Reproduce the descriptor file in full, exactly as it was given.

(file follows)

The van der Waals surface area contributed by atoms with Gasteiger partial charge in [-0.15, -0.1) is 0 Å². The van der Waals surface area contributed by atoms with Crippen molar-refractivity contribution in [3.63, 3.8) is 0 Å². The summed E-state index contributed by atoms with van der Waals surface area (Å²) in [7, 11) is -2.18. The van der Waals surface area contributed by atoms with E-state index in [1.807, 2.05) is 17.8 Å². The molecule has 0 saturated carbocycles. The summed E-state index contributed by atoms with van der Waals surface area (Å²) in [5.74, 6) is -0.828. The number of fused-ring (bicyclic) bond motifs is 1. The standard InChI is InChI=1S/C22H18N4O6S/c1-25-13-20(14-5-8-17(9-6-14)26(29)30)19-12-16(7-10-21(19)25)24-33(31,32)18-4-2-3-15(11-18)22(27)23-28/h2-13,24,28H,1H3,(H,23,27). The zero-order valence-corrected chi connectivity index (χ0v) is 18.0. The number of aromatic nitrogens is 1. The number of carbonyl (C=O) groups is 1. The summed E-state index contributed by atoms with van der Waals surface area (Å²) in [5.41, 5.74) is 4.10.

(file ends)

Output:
The van der Waals surface area contributed by atoms with Gasteiger partial charge in [-0.15, -0.1) is 0 Å². The van der Waals surface area contributed by atoms with Crippen molar-refractivity contribution in [3.63, 3.8) is 0 Å². The summed E-state index contributed by atoms with van der Waals surface area (Å²) in [7, 11) is -2.18. The van der Waals surface area contributed by atoms with E-state index in [1.807, 2.05) is 17.8 Å². The molecule has 0 saturated carbocycles. The summed E-state index contributed by atoms with van der Waals surface area (Å²) in [5.74, 6) is -0.828. The number of fused-ring (bicyclic) bond motifs is 1. The standard InChI is InChI=1S/C22H18N4O6S/c1-25-13-20(14-5-8-17(9-6-14)26(29)30)19-12-16(7-10-21(19)25)24-33(31,32)18-4-2-3-15(11-18)22(27)23-28/h2-13,24,28H,1H3,(H,23,27). The zero-order valence-corrected chi connectivity index (χ0v) is 18.0. The number of aromatic nitrogens is 1. The number of carbonyl (C=O) groups is 1. The summed E-state index contributed by atoms with van der Waals surface area (Å²) in [5.41, 5.74) is 4.10.